The lower member of the Niutitang Formation is composed of phosphoric siliceous shale with phosphorite interlayers. The upper member of the Niutitang Formation is composed of thick black carbonaceous shale and mudstone (Fig. 2b). Fossils are rare in the Liuchapo Formation and the lower member of the Niutitang Formation, but sponges and sponge spicules which possibly belong to the Protospongiidae sp are common in the upper member of the Niutitang Formation (Wang et al. 2012) (Fig. 2b).

Yanbei area, located in Hunan Province, was in a deep basin environment in the early Cambrian (Fig. 1a); the lower Cambrian strata (overlying the Doushantuo Formation conformably) are divided into the Liuchapo and Niutitang Formations (Fig. 1b). The Liuchapo Formation is composed of black chert, siliceous shale and carbonaceous shale. The lower member of the Niutitang Formation is composed of black carbonaceous shale, with some chert layers occurring at the base. The upper member of the Niutitang Formation is composed of dark-gray carbonaceous shale and mudstone intercalated by black coal beds, and gray marl at the top (Fig. 2c). Benthic fossils are rare, indicating a deep basin environment in the early Cambrian.

3 Materials and methods

We studied the LCBS from three locations introduced above in SMUY. The fresh rock samples were ground into powders to test TOC (total of 140 samples), mineral components (total of 47 samples), element contents (total of 30 samples) and molecular biomarkers. TOCs were analyzed with a CS-200 Carbon Sulfur Analyzer, and mineral components were examined with a D8 ADVANCE XRD Diffractometer, at the Key Laboratory of Hydrocarbon Accumulation, SINOPEC. The mineral components are presented in Table 1, and TOC results are shown in Fig. 2.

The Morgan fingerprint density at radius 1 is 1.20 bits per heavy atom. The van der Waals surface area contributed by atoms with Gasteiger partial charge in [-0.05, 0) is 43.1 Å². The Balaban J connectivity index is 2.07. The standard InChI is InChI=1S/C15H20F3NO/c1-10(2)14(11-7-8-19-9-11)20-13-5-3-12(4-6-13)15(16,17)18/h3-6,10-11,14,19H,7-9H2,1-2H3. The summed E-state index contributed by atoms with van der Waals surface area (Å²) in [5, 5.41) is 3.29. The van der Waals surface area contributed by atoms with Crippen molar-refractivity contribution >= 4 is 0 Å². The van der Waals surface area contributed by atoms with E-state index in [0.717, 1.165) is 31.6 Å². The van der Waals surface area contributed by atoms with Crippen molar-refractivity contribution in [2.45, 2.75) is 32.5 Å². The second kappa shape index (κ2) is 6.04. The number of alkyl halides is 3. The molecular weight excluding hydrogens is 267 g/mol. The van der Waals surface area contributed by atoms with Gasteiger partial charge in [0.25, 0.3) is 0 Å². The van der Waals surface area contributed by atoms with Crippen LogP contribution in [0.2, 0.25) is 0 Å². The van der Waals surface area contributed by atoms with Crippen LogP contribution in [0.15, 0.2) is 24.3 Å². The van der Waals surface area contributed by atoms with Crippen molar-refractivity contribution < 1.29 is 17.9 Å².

Table 1

Mineral components from XRD

Location

Depth, m

Sample

Clay minerals, %

Quartz, %

Location

Depth, m

Sample

Clay minerals, %

Quartz, %

Taozichong

111.38

TZC-2

41

44

Longbizui

145.64

LBZ-43

37

50

Taozichong

107.75

TZC-4-1

40

36

Longbizui

129.42

LBZ-47

45

41

Taozichong

103.49

TZC-6

41

48

Longbizui

116.29

LBZ-51

43

41

Taozichong

102.42

TZC-7-1

41

37

Longbizui

104.71

LBZ-54

39

41

Taozichong

98.16

TZC-8-1

45

38

Yanbei

143.31

YB-6

28

64

Taozichong

81.46

TZC-10

34

47

Yanbei

137.66

YB-9

29

59

Taozichong

67.27

TZC-13

36

40

Yanbei

109.6

YB-12

45

32

Taozichong

64.67

TZC-15

37

41

Yanbei

106.44

YB-15

36

43

Taozichong

62.67

TZC-17

36

38

Yanbei

102.6

YB-18

27

58

Taozichong

57.11

TZC-21

40

34

Yanbei

95.98

YB-23

7

86

Taozichong

50.85

TZC-25

37

35

Yanbei

74.44

YB-30

17

76

Taozichong

46.8

TZC-28

49

33

Yanbei

64.32

YB-34

14

63

Taozichong

41.36